5 FIRST ROUND DRAFT PICKS THAT HAVEN’T PANNED OUT, PART 1
With the 2016-2017 NHL season just around the corner, talk of this year’s first round draft picks is heating up. Most pundits are predicting big things for Matthews, Laine and Puljujärvi, 3 players taken in the top 10. High expectations for highly-touted draft picks isn’t uncommon; after all, there’s a reason these players were selected in the first round. They’ve had stellar junior or college careers and set themselves up for successful NHL careers. In nearly every draft, however, there are usually players who surprise and disappoint. Let’s take a look at 5 former first round draft picks that haven’t panned out.
Jordan Schroeder—Drafted 22nd Overall by Vancouver in 2013
Burnsville, MN native, Jordan Schroeder was a Western Collegiate Hockey Association (WCHA) standout with the Minnesota Golden Gophers. He spent two seasons with the Gophers and in 2009 he won the WCHA Rookie of the Year. The 25 year-old also suited up for the US in 3 World Junior Championships where he set records for most assists and points ever by an American. This pedigree followed him to the 2013 NHL Entry Draft where the Vancouver Canucks selected him 22nd overall and believed they were getting the big, scoring centre they needed to replace an aging Ryan Kesler. Schroeder’s tenure with the Canucks started off badly as he had shoulder surgery in the offseason then fractured his ankle in the first preseason game of the 2013-2014 campaign. He returned to the line-up in mid-October before fracturing the same ankle. At the time of the injury, he only managed to score 6 points in 25 games and after playing parts of two seasons with Vancouver, the team opted not to re-sign him, thus making him a free agent.
Prior to the 2014-2015 season, Schroeder signed a two-year, two-way deal with the Minnesota Wild. With Schroeder playing for his hometown team and no longer behind Kesler and Sedin on the depth chart, it was expected that he would flourish and find his scoring touch. However, he bounced between the AHL and NHL and didn’t play more than 26 games in a season with the Wild. On July 19th, 2016, the Wild placed Schroeder on waivers prior to his salary arbitration hearing, a common strategy by teams. When he passed through the waiver wire unclaimed, he signed a one-year, two-way contract with Minnesota worth $650,000 at the NHL level.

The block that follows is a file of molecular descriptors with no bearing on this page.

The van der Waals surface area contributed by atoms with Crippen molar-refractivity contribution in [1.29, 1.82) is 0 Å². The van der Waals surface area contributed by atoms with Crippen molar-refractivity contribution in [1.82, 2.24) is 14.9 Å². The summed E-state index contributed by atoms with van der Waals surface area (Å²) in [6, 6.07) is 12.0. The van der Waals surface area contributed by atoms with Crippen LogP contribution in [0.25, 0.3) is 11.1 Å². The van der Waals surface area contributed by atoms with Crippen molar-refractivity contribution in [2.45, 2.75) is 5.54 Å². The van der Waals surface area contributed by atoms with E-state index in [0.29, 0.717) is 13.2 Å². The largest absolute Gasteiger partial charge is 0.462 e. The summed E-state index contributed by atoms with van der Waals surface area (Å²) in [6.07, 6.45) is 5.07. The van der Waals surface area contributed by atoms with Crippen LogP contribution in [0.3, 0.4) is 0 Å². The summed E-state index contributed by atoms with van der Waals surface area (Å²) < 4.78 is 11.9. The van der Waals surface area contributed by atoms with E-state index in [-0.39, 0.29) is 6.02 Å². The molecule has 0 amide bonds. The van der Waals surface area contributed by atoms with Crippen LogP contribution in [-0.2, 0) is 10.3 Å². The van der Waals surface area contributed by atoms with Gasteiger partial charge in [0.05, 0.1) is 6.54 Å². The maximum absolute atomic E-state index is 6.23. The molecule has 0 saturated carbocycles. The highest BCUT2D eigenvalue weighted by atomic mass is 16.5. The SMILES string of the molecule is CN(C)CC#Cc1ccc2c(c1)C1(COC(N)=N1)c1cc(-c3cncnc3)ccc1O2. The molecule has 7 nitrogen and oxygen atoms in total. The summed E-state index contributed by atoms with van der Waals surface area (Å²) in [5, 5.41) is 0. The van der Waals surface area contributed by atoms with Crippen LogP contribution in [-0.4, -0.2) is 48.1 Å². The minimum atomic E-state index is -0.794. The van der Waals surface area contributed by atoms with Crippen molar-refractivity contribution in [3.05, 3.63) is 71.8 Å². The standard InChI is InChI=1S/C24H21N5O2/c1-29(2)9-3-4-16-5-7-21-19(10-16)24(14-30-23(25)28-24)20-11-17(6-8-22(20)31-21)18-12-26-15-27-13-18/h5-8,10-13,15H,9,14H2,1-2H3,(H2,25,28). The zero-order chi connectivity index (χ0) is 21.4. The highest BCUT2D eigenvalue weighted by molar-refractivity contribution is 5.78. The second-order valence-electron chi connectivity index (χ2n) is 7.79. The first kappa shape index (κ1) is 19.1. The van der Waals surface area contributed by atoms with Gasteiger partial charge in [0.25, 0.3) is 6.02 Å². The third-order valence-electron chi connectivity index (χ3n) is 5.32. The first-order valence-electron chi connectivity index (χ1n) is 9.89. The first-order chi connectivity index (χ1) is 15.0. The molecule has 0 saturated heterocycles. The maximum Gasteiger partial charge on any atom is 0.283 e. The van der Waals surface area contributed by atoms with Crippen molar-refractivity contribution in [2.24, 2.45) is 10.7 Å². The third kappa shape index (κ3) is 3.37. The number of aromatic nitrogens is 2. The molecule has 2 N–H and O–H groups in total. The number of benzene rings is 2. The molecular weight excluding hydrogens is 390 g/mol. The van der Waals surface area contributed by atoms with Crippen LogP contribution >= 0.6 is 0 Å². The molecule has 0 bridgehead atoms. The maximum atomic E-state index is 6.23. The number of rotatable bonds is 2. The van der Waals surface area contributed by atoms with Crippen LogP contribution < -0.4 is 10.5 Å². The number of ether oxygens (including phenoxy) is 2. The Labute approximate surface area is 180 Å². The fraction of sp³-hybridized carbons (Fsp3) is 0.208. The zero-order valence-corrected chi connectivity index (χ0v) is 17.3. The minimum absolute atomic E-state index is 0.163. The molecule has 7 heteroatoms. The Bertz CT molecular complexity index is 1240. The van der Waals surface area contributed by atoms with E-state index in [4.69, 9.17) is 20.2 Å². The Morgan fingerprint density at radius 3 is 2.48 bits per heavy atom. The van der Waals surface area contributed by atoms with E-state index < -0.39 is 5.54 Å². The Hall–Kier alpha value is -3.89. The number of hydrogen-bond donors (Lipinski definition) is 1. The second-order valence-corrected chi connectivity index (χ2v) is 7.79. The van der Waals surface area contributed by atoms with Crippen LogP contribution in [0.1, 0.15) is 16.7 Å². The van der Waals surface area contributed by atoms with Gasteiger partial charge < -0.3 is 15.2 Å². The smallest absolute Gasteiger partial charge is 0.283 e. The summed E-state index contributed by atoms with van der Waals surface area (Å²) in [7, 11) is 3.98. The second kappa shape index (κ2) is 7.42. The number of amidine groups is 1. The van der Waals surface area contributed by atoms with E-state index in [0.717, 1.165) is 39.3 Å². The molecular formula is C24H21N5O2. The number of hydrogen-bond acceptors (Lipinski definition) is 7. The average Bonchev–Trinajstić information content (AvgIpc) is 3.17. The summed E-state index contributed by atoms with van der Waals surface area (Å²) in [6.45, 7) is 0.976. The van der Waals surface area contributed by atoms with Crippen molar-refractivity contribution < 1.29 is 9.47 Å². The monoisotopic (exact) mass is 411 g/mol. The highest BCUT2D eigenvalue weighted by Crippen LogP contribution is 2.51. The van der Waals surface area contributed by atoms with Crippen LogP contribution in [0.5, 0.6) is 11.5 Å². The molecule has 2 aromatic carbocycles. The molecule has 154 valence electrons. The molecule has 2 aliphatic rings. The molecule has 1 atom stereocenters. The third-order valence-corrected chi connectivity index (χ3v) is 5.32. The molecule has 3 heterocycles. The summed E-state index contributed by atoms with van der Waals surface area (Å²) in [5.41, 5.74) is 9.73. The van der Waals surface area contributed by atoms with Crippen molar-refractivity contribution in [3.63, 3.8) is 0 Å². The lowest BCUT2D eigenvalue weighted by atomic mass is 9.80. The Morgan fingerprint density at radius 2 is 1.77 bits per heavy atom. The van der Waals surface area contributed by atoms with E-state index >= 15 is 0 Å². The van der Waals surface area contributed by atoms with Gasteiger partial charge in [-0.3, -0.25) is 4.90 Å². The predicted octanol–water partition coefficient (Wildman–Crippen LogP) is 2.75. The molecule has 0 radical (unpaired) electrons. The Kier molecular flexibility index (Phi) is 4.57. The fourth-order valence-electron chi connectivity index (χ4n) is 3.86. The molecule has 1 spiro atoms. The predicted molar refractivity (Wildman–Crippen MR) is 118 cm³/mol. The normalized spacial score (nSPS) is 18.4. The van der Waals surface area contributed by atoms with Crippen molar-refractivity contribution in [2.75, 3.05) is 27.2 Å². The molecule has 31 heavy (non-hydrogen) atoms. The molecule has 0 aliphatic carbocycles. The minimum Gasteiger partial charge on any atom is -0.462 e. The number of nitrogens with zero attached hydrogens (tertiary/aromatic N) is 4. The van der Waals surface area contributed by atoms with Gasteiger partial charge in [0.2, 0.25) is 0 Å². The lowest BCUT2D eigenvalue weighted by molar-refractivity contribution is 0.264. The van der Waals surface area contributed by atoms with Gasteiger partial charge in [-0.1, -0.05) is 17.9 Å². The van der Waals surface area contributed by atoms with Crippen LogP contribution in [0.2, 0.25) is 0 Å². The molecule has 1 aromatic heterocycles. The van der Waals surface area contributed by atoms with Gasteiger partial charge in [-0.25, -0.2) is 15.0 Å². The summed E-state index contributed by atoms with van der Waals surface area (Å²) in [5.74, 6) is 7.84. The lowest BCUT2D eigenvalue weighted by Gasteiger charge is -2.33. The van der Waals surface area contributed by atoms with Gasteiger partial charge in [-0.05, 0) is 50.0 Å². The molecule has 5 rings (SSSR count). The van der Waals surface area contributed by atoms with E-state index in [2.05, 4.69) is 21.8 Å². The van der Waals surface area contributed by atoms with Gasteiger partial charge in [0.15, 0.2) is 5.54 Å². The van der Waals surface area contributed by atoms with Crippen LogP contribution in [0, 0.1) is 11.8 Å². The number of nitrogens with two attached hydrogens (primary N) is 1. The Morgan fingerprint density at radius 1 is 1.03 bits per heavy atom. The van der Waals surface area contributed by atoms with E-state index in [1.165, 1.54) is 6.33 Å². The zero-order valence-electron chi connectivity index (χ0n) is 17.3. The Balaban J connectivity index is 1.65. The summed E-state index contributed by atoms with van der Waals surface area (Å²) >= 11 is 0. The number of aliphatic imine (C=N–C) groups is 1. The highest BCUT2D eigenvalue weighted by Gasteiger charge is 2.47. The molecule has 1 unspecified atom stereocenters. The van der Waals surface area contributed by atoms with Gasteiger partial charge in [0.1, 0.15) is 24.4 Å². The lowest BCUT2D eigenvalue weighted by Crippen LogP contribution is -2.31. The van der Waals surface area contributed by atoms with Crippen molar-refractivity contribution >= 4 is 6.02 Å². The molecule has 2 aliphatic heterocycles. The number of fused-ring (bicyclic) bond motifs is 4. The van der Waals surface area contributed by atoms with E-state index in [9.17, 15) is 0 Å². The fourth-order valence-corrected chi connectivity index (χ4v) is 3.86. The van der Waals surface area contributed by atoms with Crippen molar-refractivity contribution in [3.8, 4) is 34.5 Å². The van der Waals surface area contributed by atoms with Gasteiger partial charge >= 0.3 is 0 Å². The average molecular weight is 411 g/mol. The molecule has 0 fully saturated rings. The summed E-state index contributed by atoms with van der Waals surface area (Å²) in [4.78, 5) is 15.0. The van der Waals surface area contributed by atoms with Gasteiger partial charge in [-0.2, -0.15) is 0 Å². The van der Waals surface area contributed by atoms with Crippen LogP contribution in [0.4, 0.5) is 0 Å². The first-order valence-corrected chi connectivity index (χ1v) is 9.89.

Cody Hodgson—Drafted 10th Overall by Vancouver in 2008
Another Canucks first round draft pick, Hodgson garnered praise for his play with the Brampton Battalion of the OHL. In 2009, he won the William Hanley Trophy (Most Sportsmanlike Player), the Red Tilson Trophy (OHL Player of the Year) and the CHL Player of the Year. He also won a gold meal with Canada at the World Junior Championships that year while leading the team in scoring. Hodgson appeared to have outgrown junior hockey and looked poised to excel at the NHL level. While training for the 2009-2010 season, he injured his back and a series of misdiagnosis and tension with then-head coach Alain Vigneault contributed to Hodgson being sent back to his junior team. Another injury soon followed, a broken toe, and the Toronto native’s budding career kept stalling. Finally, fully healthy in 2010, he challenged for a spot on the Canucks roster but was ultimately sent down to the AHL Manitoba Moose. It wasn’t until Ryan Kesler injured himself in the 2011-2012 season that Hodgson got a shot to play top 6 minutes in the NHL and he flourished, ranking 5th among rookie scoring by January 2012. When Kesler returned from injury, Hodgson was once again buried on the depth chart and Vigneault only played him 10-12 minutes on average per game.
At the deadline that season, then-GM Mike Gillis traded Hodgson to the Buffalo Sabres, along with Alexander Sulzer in exchange for bruising forward Zack Kassian and defenceman Marc-Andre Gragnani. The move was a considered a head-scratcher by most as Hodgson had shown signs of offensive prowess and it was speculated that Hodgson’s rocky relationship with Canucks brass led to his asking for a trade. Hodgson finished his first full NHL season with Sabres, registering 41 points in 83 games. Leaving Vancouver gave Hodgson a larger on-ice role, earning nearly five minutes more ice time per game and resulted in him signing a six-year, $25.5 million extension with the Sabres on September 11, 2013. The 2013-2014 season saw Hodgson put up a respectable 44 points in 72 games but the following season, Hodgson had the worst outing of his professional career, registering a mere 6 goals and 13 points in 78 games. On June 29, 2015, the Sabres, in the midst of a rebuild, placed Hodgson on unconditional waivers for the purpose of a buyout. The following season, Hodgson signed a one-year contract with the Nashville Predators and made the opening day roster, being used mainly as a depth-centre. After posting 8 points in 39 games, Hodgson was placed on waivers by the Predators on January 13, 2016. Hodgson passed through waivers unclaimed and was subsequently assigned to AHL affiliate, the Milwaukee Admirals. The 26 year-old Hodgson was not offered a new contract and is currently an unrestricted free agent.